Wednesday, April 30, 2008

Obama's Running Mate: Mike Huckabee

You heard it here first, folks. Immediately after the last primary contest in June, most of the uncommitted superdelegates will support Obama. He will get the nom.

And in August, at the Convention, Obama will name former Arkansas governor Mike Huckabee as his running mate. It will show that Obama is a uniter and is willing to reach across the aisle to build a legitimate, multi-faceted coalition. Pragmatically, Huckabee will attract the evangelical, white working class, and Southern votes Obama needs.

Though Huckabee is a conservative preacher who believes in creationism, he is also the most progressive of the Republican candidates. He believes that fighting poverty and curbing environmental destruction are Christian obligations. In public statements, he has been more than understanding of Obama's crisis with Jeremiah Wright, more so even than some fellow Democrats.

During this campaign season, we've seen both Obama and Huckabee as being more than what their respective political parties represent. They will further transcend politics, join forces, and become the uber-ticket.

So, Obama-Huckabee '08!


Sunday, April 27, 2008

Taipei Food Round-Up

This afternoon, there was a rerun of Andrew Zimmern's Bizarre Foods show set in Taiwan. Taiwan in general, and Taipei in particular, are shamefully underrated as culinary destinations. If you are there for an afternoon layover on your way to Southeast Asia, or you are on a short business trip, you may find the following information useful.

There are no bad restaurants in Taipei. Your options all depend on your level of adventure/squeamishness and your comfort level with the language.

The easiest (for Westerners) option is the basement food court in Taipei 101, the can't-miss super skyscraper. There are dozens of options and they are all cheap, delicious, and clean. It looks like any American mall food court, except with more exotic variety. It is very popular with the office lunch crowd and shoppers. The environment is sterile and safe.

Din Tai Fung may be a little overrated. It specializes in steamed dumplings. In the 1990s, the New York Times rated it as one of the top ten restaurants in the world. It has branches now in SoCal, China, Indonesia, South Korea,.... You get the idea. The gimmick includes waiting in a long line in tropical heat, an Arctic like air conditioned environment once inside, a glass enclosed kitchen for all to see, and a restaurant so clean it would make an anal retentive Nazi yelp in glee. The dumplings are really good, but they were not all that. Too much hype, I guess.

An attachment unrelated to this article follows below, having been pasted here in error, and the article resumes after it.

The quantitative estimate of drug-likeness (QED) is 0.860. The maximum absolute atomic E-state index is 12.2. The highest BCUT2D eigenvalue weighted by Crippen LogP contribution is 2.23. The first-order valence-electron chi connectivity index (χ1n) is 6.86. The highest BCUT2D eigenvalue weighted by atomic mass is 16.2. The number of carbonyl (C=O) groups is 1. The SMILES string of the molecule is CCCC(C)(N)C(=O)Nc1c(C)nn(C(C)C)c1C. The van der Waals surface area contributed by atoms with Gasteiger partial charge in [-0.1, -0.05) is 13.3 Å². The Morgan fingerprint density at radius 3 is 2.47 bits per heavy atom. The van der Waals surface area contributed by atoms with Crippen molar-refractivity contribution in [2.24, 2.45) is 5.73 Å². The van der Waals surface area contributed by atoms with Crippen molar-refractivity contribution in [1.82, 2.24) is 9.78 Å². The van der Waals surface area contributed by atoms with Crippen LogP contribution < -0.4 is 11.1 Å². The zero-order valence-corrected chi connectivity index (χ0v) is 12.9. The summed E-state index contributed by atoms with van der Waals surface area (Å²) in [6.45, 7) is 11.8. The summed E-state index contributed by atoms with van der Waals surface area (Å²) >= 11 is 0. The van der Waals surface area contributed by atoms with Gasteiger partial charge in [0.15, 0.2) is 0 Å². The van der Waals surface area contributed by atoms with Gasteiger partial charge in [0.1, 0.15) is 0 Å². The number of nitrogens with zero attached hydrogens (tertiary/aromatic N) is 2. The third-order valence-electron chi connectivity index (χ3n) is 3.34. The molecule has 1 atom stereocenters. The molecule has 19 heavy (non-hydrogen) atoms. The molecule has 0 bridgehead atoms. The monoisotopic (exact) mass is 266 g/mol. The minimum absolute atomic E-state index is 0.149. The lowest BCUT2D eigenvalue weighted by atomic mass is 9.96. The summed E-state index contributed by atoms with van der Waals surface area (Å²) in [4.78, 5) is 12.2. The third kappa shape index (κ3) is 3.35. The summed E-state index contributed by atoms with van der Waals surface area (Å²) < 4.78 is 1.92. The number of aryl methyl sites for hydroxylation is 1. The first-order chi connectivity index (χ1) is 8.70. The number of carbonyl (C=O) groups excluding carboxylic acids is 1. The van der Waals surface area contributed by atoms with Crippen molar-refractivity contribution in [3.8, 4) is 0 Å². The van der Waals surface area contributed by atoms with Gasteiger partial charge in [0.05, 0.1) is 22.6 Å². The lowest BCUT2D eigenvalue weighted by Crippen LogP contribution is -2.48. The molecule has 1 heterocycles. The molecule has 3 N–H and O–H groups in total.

Shilin Night Market. The more adventure-some must go there. The sounds, the smells, the heat, the energy-- sensory overload is a common ailment. It is the complete opposite of the Taipei 101 food court. Try the stinky tofu and the oyster omelets (oh-ah-jien).

The random eatery. The best part of eating in Taipei is going to random and anonymous places. On my last trip, there were a couple within a 500 feet of my hotel. One of these eateries' specialty was little bits and pieces of fatty pork. It only served two items, bits of pork on rice and bits of pork on leafy greens. That's it. Two items. And they were better than crack.

The second restaurant was just as odd, and just as good. To get there, you step out of the Leofoo Hotel's doors, turn right, turn right at the first alley, walk one block, cross the street, go to the building on your left, and walk up the stairs to the second floor. There are no signs. There will be no customers (due to location and lack of signage). You will be "greeted" by a middle aged lady yelling at a TV screen showing falling stock prices. Point to any five items on the menu, wait, and get ready for the best meal of your life.

And don't forget the Taiwan Beer.


Rides of Heads of State (Part 27.5)

Before the series takes another hiatus, I want to get two more vehicles in.

175. Kyrgyzstan. I had expected Bakiyev to ride in a Mercedes S-class, but for the life of me, I could not find a picture for confirmation. Here is a picture from 2005. The tell tale sign is the shape of the rear door, which can be made out with magnification of the shot.

176. Comoros. Recently, rebels briefly took over the island of Anjouan in the Comoros Archipelago. Quickly, with the help of AU troops, the Comoros government took the island back. Comoros troops used Mitsubishi L200 pick-up trucks, which looked real cool and ninja-like in black. We see President Sambi recently riding in one of these.

Updated tally:
S-class: 57
Land Cruiser: 17
7 series: 15
A8: 11
Maybach: 6
Caddy: 6
Suburban/Yukon: 5
Mitsubishi Montero/Pajero: 4
Phaeton: 4
G-wagen: 4
Holden-Chevy-Opel: 3
H2: 3
Jag: 2
ZIL: 2
Volvo: 2
Touareg: 2
Lincoln: 2

One of each of the following: Lancia, Hyundai, Skoda, A6, Peugeot, Renault, Lincoln, VW van, London taxi, Daimler, Toyota Century, Hongqi, Bentley, Rolls, Ford Fairlane, Aston Martin, SEAT, Ford Expedition, Nissan Patrol, Stutz, Suzuki, Camry, Toyota Crown, Toyota Sequoia, Proton, Land Rover, Ford F150, Mitsubishi Galant, Hummer H1, Chrysler Imperial, Mitsu L200 pick-up

I still need to identify cars from the following countries:
  • Europe: San Marino
  • Africa: Burkina Faso, Central African Republic, Guinea-Bissau, Mauritania, Niger, Sao Tome and Principe, Seychelles
  • Asia: Laos, Vietnam
  • Oceania: Kiribati, Marshall Islands, Micronesia, Nauru, Papua New Guinea, Samoa, Solomon Islands, Tuvalu

2008 F1 Medical Car

As Heikki Kovalainen crashed into the tyre barrier today in Spain, we got to see the F1 Medical Car in action. On TV, it looked as big as the SL63 AMG Safety Car. But it is actually a compact C class estate.

Here are some stats and facts re the C63 AMG estate Medical Car:
  • 6.3 liter V8
  • 457 horsepower
  • 442 pound foot of torque
  • upgraded (from stock AMG) exhaust and cooling systems
  • 7 speed paddle shifter
  • 19 inch tyres (255/35 front and 285/30 rear)
  • driver: Dr. Jacques Tropenat (France)-- medic and amateur race driver
  • co-driver: Dr Gary Hartstein (Belgium)-- FIA GP Chief Medical Officer
  • racing seats with 4 point harnesses up front
  • 2 medical assistants in the back seat
  • 17 cubic foot luggage compartment with defibrillator and respirator

Complete list of past AMG Medical Cars:
  • 1996: C36 AMG (W 202)